Chick flick genetics

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Last night we watched the finale of a sitcom, The Middle, that we’ve followed for nearly 10 years now. Tom was on a business trip, so it was just me and the three kids parked on the sofa. One of the boys left during the first few minutes of the show because he was magnetically drawn to the Xbox in the other room. The other boy seemed only halfway present, as he occasionally glanced from his phone to the TV screen while wearing headphones and listening to music.

As the show’s big finale unfolded, two characters – who’ve been in love with each other all season but weren’t sure that the other person felt the same way – finally got together. That’s when I heard my daughter make the most wonderful sound:

heart married wedding love“Awwwww! That’s so sweet!” she said as she looked over at me.

“I know!” I agreed wholeheartedly. I clapped my hands in excited approval and she joined in the applause. It felt like we’d arrived at a real milestone – mother and daughter clapping for a love story.

As we cooed over the romantic ending, my son briefly surfaced from his iPhone haze. He looked at us and then at the television to see what the fuss was about. He rolled his eyes, shrugged his shoulders and looked back down at his phone. Clearly, he wasn’t as emotionally invested as we were.

But finally – finally – somebody in this family besides me “gets it.” My 11-year-old daughter is now old enough to have the appropriate reaction to two people falling in love and having their magical moment. I could hardly wait to tell Tom that Kate inherited the sentimental gene. I bet she’ll grow up to watch reruns of her favorite love stories over and over, even though she can practically quote the actors’ lines from memory.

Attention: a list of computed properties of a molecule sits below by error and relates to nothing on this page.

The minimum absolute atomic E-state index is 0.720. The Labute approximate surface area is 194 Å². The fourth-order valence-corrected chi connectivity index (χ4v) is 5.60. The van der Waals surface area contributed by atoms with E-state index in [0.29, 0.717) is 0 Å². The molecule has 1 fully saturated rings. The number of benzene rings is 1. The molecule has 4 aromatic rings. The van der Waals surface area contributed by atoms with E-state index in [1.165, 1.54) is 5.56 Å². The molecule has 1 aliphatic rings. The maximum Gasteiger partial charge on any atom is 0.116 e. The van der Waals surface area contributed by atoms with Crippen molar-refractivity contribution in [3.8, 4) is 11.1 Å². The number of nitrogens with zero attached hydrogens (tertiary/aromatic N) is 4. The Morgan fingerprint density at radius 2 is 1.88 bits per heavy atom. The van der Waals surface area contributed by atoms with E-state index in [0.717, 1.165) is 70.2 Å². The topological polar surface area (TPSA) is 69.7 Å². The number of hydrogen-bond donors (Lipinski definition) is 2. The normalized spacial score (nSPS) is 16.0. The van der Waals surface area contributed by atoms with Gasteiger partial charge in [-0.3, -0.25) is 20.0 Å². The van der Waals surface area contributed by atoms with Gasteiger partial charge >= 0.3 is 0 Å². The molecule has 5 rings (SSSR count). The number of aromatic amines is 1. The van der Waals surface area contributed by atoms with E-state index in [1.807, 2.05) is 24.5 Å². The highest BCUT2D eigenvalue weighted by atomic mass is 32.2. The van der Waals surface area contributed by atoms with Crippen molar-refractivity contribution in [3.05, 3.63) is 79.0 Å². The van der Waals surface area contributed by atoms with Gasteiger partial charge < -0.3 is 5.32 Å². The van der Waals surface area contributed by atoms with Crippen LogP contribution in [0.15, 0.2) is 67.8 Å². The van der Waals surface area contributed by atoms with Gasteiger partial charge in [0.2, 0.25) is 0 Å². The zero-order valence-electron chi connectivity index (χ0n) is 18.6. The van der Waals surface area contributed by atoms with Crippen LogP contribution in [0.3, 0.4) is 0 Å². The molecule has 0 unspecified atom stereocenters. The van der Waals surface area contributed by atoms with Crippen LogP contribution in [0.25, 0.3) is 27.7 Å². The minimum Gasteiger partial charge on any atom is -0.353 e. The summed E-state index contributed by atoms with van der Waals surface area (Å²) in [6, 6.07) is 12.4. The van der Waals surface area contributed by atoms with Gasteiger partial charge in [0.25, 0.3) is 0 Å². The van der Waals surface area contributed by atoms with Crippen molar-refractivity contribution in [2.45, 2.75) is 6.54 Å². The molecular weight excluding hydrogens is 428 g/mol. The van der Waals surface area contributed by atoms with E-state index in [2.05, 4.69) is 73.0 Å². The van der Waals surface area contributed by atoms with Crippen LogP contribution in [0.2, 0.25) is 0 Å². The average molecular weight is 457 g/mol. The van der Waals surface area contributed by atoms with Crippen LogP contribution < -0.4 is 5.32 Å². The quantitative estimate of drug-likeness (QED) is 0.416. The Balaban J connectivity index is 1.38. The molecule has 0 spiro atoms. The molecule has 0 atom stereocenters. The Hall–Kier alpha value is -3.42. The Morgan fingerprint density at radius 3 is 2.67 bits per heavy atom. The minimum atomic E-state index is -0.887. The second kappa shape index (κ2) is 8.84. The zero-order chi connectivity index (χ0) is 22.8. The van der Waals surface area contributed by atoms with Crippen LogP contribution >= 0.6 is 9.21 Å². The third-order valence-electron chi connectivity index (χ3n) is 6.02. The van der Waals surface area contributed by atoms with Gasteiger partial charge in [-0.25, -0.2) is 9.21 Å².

In our nearly 20-year marriage, Tom says he has lost count of how many times he has walked into a room to find me watching a “chick flick” I’ve already seen at least five times.

“Don’t you get sick of it? The same movie over and over?” he asks.

“No, of course not. Some movies are good every time you see them,” I tell him.

“You know, you get the same look on your face every time you watch one.”

“What look?”

“The look you get when a show or a movie has a sappy ending.”

“I do NOT get a certain look.”

“Yes, you do. You get this little smile on your face.”

love-3388622_640 (2)“Oh, so it’s weird to smile at a happy ending? That’s not weird. That’s normal. You’re weird.”

“I’m not saying it’s a weird look. It’s just a look, and you definitely do it.”

I always thought he was making up the nonsense about a certain “look,” but last night I realized maybe he’s right because I saw it for myself on our daughter’s face. Her eyes lit up and she smiled like she’d been let in on the most wonderful secret.

When she’s old enough, maybe we’ll watch a marathon of chick flicks with a tub full of popcorn while I introduce her to some of the classic scenes that stand the test of time – like when Richard Gere climbs up the fire escape toward Julia Roberts. Or when Ryan Gosling kisses Rachel McAdams in the pouring rain. When Johnny rescues Baby from the corner. And when Harry shows up to kiss Sally at midnight on New Year’s Eve because “…when you realize you want to spend the rest of your life with somebody, you want the rest of your life to start as soon as possible.”

She’s going to love it. We both will. And when we’ve seen them all, I hope she smiles and says, “Let’s watch ‘em again.” True love and magic just never get old.

Gwen Rockwood is a mom to three great kids, wife to one cool guy, a newspaper columnist and co-owner of

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